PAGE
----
AFTER MUNCH/ is a limited edition catalogue launched in the occasion of the ‘After Munch’ exhibition at ArtEco Gallery London 29th of June - 28th of July, 2012.
The artists presented in the publication are Unni Askeland, Crispin Gurholt and Markus Brendmoe.
The publication consists of essays and texts by curator, writer and artist Charles Danby, critic and artist Tommy Olsson, curator and director at Tromsø Academy of Contemporary Art Helga-Marie Nordby and art historian and museum director Allis Helleland.
Published by NABROAD and designed by Rodney Point
Edition of 130
Size 210 x 148 mm
Ex Why Zed Print
Price: £ 7 (+ £ 3.50 p&p)
- a special publication bringing together three unique
artists who have throughout their careers established a connection to and with the work of Edvard Munch. In a specially commissioned essay for this publication Charles Danby writes:
It is perhaps enough to say that beyond
international recognition and notoriety there are aspects of a creative mind that are retained nationally, through a collective
consciousness, and passed on generationally in a manner akin to oral tradition. Recognition, in this sense of national will towards a figure of cultural standing, denotes ownership as well as care and nurture, and this governance resides in the heart of a nation, a city, a town and a family.
What remains open is the mechanism by which Munch will continue to permeate and evolve within collective national consciousness through successive generations of Norwegian artists. For there is perhaps an aspect of psyche intrinsic to a creative mind that is retained and nurtured nationally outside of its known celebrity, and while this is the case there will always be spaces through which stories ‘of’ Munch, like those of black metal and folk tales, will continue to be told.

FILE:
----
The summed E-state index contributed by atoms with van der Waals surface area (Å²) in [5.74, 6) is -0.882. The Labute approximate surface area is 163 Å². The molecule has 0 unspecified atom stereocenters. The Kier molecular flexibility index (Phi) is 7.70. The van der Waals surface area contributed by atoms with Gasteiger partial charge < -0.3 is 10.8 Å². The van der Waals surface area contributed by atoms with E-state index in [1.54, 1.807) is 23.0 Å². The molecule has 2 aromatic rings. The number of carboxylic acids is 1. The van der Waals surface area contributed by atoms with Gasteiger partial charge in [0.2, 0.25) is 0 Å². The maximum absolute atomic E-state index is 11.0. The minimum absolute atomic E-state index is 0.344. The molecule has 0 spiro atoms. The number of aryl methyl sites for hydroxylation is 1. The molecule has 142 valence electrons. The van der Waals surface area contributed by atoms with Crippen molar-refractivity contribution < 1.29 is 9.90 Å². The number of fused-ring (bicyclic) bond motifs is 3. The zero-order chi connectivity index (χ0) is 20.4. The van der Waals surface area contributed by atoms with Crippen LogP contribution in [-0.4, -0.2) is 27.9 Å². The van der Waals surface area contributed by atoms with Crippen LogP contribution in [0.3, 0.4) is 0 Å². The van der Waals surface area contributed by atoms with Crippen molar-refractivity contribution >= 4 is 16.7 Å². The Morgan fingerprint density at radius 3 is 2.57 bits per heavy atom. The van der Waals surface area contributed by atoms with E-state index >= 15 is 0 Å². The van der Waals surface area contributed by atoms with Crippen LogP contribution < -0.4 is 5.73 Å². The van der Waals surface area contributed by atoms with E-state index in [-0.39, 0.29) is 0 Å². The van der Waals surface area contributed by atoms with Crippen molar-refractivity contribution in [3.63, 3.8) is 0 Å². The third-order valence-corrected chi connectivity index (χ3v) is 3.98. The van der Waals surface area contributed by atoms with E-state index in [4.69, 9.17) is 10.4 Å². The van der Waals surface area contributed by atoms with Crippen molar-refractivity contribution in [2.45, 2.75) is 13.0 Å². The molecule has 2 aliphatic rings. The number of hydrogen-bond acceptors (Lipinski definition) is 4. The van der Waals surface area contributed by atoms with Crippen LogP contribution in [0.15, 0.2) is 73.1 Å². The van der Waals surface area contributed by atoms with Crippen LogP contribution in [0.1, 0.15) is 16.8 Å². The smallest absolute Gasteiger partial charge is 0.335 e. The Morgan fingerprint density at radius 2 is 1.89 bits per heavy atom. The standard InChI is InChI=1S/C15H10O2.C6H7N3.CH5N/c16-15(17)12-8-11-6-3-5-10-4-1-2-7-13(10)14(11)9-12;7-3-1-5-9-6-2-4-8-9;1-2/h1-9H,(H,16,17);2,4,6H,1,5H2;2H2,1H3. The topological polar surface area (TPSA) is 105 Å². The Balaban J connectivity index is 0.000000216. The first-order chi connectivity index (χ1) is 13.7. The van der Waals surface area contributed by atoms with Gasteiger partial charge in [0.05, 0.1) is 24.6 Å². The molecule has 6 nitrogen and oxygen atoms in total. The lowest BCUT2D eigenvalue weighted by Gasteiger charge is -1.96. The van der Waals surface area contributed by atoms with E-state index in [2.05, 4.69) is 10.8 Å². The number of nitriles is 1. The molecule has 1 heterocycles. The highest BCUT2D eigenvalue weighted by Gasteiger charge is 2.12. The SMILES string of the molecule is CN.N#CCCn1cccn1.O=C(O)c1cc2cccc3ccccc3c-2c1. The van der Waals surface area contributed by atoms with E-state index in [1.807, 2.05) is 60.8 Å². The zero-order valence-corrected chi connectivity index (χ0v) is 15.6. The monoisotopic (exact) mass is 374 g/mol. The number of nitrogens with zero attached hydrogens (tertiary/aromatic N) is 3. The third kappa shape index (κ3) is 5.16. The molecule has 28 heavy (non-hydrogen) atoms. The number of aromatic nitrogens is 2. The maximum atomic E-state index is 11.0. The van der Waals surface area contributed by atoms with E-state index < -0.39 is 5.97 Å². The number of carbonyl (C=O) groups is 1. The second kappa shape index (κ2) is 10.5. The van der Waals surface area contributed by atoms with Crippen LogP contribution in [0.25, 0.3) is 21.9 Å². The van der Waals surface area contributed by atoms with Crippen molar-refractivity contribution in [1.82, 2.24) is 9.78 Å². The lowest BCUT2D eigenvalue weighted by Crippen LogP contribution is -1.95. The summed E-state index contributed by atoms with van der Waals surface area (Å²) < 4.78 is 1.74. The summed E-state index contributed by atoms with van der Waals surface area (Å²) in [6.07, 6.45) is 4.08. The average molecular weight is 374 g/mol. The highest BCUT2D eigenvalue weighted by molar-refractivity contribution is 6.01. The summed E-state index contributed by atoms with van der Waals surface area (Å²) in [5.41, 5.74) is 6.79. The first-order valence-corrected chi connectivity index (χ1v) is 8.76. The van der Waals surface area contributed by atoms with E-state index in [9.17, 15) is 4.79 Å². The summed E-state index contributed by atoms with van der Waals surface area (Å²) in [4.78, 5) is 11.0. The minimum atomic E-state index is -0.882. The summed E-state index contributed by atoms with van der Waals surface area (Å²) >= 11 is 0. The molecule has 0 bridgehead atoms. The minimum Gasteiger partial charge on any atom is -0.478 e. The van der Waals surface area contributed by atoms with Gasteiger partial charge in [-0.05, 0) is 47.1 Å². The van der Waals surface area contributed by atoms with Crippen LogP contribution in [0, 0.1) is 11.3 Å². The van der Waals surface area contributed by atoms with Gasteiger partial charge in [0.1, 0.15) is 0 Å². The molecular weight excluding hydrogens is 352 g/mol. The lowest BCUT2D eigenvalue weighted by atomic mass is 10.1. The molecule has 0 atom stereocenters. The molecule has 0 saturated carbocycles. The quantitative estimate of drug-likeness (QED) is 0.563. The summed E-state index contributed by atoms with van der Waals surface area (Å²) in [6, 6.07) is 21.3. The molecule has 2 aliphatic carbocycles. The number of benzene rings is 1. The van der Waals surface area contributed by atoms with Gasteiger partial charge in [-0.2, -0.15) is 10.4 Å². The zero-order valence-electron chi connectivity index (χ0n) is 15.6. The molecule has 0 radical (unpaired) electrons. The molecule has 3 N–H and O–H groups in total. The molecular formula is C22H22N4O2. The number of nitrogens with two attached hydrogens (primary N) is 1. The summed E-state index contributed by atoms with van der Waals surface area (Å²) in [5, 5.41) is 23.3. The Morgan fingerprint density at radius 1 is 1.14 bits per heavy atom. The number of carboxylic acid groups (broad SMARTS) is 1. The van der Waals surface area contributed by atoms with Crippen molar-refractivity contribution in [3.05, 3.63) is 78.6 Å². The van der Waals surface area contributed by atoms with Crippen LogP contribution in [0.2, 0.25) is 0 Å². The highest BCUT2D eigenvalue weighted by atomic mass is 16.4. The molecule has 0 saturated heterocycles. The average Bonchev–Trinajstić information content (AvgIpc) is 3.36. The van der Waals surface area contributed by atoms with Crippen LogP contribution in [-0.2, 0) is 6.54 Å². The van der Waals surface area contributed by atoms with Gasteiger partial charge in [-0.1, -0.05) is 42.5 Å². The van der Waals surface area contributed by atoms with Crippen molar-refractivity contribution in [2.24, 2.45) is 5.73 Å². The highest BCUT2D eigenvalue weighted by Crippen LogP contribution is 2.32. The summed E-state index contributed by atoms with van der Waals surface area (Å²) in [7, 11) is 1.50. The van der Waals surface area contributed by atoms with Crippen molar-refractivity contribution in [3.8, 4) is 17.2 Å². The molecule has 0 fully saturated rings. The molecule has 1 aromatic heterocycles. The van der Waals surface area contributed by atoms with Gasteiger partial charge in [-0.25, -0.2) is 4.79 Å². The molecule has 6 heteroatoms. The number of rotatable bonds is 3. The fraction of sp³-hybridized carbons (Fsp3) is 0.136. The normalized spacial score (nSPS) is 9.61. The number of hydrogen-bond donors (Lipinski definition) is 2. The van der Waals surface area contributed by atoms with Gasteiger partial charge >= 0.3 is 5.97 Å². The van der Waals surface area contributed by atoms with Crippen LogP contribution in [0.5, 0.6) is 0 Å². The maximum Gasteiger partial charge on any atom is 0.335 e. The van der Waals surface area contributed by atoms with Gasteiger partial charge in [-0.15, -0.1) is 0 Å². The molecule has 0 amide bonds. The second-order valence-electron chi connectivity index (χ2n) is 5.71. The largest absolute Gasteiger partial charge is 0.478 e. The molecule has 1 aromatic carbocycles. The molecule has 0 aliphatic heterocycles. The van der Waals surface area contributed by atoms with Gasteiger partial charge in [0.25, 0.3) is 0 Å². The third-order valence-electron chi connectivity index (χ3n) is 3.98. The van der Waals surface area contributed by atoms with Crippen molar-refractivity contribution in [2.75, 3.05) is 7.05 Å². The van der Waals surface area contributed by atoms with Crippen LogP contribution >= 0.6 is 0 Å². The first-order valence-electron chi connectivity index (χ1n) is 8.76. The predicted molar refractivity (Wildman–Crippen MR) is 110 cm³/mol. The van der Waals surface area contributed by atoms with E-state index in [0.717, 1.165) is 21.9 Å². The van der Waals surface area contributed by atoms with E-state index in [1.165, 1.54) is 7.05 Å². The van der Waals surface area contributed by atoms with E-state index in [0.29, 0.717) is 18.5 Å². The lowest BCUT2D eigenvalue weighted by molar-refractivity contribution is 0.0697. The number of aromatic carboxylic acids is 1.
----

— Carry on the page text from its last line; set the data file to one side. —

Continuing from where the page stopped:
by Nina Hove
Edition of 75
Size 23 x 18 cm
60 photographs including one analogue black and white print.
Digital press, UK.
Price: 40 euro + shipping (20 euro)
The bookwork entitled ‘Moon’ is a representation of Nina Hove's recent photographic work, which explores the complexity and seeming randomness of the everyday and the vernacular whilst rejecting any presupposed narrative structure, allowing a form of visual poetry to take hold of the viewer.
It is a personal, diaristic examination of fragmentary personal experiences brought together within the context of a book. This work examines the relationships and interactions that images have with each other and in relation to their audience, whilst giving importance to an experiential value within the work that unifies the images into a whole both for the artist herself as well as the audience. Nina Hove is bringing together these fragmentary experiences, rather than seeing them as singular moments, as a sensitive and provocative engagement with the world at large.
Contact editions: info at nabroad dot org